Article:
FAQs – Duties and Taxes

The calculation of duties depends, in most countries, on the assessable value of a dutiable shipment. For the purpose of this calculation, dutiable goods are given a classification code that is known as the Harmonized System code, which determines the applicable duty rate.  This system is a multipurpose international product nomenclature developed by the World Customs Organization and continues to evolve.
  • All types of shipments (including gifts, samples and goods for repair) go through an import clearance process as determined by custom’s regulations in the destination country. The shipment is cleared through customs based on the type of goods, origin country, the value and quantity.
You need a DHL account to pay duties and taxes for the receiver.

The customs authorities in the destination country determine whether any duties and taxes are applicable when the parcel arrives.

  • This is based on the information provided on the shipping label (or waybill), customs invoice (Commercial/Proforma), and customs paperwork – in particular the shipment contents, goods origin, declared value and weight.
Yes, import customs duties typically do not apply for parcels traveling within a customs union, such as the European Union. However, taxes may be applicable.

Goods Purchased Online

The online retailer has an agreement for DHL to deliver items ordered online.
  • Duties and taxes are most typically not included in the price of the goods you purchase online.
  • When purchasing goods online, some or all of these goods may not originate in the country you reside in.
  • When goods are not shipped domestically (within your country) or within a single customs union, such as the European Union, you are liable to pay any import duties and taxes which your local customs authority deems appropriate.
  • To ensure the DHL courier can deliver your goods in shortest possible transit time, when we enter your country, DHL pays the customs authority immediately on your behalf for any duties and taxes that are due on the goods.
  • DHL only releases the goods to you upon the full repayment of any duties and taxes that were paid on your behalf.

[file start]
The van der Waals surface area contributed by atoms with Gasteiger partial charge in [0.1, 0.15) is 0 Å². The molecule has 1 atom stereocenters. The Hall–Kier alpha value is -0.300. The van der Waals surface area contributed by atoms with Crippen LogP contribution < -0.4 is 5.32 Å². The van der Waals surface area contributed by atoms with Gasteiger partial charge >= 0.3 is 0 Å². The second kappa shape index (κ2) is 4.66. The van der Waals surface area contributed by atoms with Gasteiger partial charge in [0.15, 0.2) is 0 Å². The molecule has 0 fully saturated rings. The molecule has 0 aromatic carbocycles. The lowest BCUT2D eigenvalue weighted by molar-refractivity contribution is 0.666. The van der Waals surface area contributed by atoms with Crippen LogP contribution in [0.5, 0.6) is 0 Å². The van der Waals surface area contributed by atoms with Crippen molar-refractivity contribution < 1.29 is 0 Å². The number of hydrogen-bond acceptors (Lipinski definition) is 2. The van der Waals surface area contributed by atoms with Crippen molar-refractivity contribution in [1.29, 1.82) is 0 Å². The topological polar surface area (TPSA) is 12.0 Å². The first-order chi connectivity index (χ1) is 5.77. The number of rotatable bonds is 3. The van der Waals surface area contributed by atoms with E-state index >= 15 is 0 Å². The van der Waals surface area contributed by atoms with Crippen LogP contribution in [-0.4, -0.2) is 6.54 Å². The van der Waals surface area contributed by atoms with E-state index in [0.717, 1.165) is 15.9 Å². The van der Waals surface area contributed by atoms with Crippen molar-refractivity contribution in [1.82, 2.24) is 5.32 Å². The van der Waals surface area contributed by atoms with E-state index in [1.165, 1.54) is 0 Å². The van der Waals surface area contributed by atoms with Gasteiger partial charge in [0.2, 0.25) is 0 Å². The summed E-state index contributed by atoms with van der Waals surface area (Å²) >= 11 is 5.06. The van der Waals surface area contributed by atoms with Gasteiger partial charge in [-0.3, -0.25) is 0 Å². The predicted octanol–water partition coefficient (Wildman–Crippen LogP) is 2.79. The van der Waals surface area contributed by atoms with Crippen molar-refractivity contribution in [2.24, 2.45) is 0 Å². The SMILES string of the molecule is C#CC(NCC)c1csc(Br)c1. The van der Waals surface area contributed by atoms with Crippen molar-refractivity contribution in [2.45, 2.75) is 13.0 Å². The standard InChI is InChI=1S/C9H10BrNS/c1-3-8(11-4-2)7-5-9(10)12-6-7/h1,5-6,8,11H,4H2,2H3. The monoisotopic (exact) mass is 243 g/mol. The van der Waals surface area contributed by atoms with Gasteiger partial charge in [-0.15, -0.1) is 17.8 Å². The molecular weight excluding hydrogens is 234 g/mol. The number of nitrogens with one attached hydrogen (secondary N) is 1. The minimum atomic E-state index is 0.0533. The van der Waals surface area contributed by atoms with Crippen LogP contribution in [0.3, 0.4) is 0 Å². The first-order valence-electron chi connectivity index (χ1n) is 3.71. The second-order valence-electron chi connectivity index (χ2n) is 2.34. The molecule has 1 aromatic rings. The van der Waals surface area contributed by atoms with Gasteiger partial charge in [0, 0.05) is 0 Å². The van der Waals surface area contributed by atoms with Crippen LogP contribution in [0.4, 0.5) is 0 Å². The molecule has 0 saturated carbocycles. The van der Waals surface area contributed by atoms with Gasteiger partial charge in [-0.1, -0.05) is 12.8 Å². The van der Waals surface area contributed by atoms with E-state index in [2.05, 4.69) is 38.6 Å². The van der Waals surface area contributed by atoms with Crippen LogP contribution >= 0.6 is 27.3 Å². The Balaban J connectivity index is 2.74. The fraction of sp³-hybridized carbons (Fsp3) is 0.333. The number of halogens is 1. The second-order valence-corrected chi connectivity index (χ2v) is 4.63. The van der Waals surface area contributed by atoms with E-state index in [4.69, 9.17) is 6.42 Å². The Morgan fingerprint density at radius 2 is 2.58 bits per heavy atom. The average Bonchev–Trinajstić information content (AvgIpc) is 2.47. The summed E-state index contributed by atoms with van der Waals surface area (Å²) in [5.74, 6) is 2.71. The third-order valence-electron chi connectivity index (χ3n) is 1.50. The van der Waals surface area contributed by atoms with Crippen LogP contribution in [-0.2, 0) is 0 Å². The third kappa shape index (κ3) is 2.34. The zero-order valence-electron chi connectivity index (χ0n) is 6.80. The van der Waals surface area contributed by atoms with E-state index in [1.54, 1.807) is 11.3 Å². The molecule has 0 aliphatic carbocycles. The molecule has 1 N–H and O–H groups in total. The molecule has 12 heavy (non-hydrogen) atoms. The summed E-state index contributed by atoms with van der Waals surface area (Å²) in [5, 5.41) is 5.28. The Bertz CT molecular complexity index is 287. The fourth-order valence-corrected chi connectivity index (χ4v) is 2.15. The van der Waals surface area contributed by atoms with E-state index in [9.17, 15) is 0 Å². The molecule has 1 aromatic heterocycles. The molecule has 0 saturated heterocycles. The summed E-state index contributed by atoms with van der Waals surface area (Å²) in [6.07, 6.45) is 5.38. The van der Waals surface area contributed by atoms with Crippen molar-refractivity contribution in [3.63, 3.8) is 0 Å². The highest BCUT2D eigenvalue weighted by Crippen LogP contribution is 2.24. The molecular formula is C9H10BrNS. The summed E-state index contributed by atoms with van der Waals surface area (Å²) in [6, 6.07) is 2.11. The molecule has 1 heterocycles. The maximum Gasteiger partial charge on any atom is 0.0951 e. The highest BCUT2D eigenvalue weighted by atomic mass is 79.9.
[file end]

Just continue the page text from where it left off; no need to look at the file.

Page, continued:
Although you ordered and purchased the goods online, the goods are still subject to an import procedure to clear the shipment through customs. Clearance depends on:

  • The country of origin
  • The value including transport charges
  • The quantity of goods

Each country has its own customs laws and the duties for different types of goods and values are set locally. DHL, like any other international transportation company, must adhere to local customs legislation and so DHL pays duties on the receiver’s behalf to clear shipments on arrival.

You will not be paying to DHL any further shipping costs. Rather, you will be asked instead to pay customs duties, taxes and other import charges related to customs clearance in your home country, as per local regulations.
All types of shipments (including gifts, samples and goods for repair) go through an import clearance process as determined by custom’s regulations in the destination country. The shipment is cleared through customs based on the type of goods, origin country, the value and quantity.
Every country has limitations for imported goods that are used for personal use. This is to avoid misuse, and to distinguish imports for personal and commercial use.

Depending on value and the type of goods imported you may expect the following:

Customs import duties (percentage of shipment value and transport charges)

  • Import customs tax
  • DHL Advance Payment and other clearance surcharges
  • Any regulatory charges, if applicable
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